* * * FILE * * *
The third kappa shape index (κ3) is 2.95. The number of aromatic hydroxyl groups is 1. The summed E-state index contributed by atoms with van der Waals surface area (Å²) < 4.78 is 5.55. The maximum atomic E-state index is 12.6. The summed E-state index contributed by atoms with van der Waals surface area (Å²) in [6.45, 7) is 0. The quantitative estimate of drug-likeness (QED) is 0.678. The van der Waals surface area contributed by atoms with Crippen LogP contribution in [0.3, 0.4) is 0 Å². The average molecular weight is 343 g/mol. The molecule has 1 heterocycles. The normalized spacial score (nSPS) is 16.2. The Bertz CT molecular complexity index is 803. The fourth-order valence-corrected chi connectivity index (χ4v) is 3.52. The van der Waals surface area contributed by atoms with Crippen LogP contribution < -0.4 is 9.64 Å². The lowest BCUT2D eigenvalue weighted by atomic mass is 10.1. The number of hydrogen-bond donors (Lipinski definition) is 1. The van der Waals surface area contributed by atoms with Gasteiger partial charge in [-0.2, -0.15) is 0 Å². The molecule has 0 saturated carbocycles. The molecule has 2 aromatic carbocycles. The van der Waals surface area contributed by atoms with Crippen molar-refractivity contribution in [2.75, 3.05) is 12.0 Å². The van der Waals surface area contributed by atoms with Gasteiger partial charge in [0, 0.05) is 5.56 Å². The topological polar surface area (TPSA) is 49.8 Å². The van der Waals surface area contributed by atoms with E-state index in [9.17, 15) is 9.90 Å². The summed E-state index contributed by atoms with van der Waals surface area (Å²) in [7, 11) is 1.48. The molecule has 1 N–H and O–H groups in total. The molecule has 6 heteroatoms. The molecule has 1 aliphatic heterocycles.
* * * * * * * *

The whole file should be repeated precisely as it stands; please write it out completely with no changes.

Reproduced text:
The third kappa shape index (κ3) is 2.95. The number of aromatic hydroxyl groups is 1. The summed E-state index contributed by atoms with van der Waals surface area (Å²) < 4.78 is 5.55. The maximum atomic E-state index is 12.6. The summed E-state index contributed by atoms with van der Waals surface area (Å²) in [6.45, 7) is 0. The quantitative estimate of drug-likeness (QED) is 0.678. The van der Waals surface area contributed by atoms with Crippen LogP contribution in [0.3, 0.4) is 0 Å². The average molecular weight is 343 g/mol. The molecule has 1 heterocycles. The normalized spacial score (nSPS) is 16.2. The Bertz CT molecular complexity index is 803. The fourth-order valence-corrected chi connectivity index (χ4v) is 3.52. The van der Waals surface area contributed by atoms with Crippen LogP contribution < -0.4 is 9.64 Å². The lowest BCUT2D eigenvalue weighted by atomic mass is 10.1. The number of hydrogen-bond donors (Lipinski definition) is 1. The van der Waals surface area contributed by atoms with Gasteiger partial charge in [-0.2, -0.15) is 0 Å². The molecule has 0 saturated carbocycles. The molecule has 2 aromatic carbocycles. The van der Waals surface area contributed by atoms with Crippen molar-refractivity contribution in [2.75, 3.05) is 12.0 Å². The van der Waals surface area contributed by atoms with Gasteiger partial charge in [0, 0.05) is 5.56 Å². The topological polar surface area (TPSA) is 49.8 Å². The van der Waals surface area contributed by atoms with E-state index in [9.17, 15) is 9.90 Å². The summed E-state index contributed by atoms with van der Waals surface area (Å²) in [7, 11) is 1.48. The molecule has 1 N–H and O–H groups in total. The molecule has 6 heteroatoms. The molecule has 1 aliphatic heterocycles.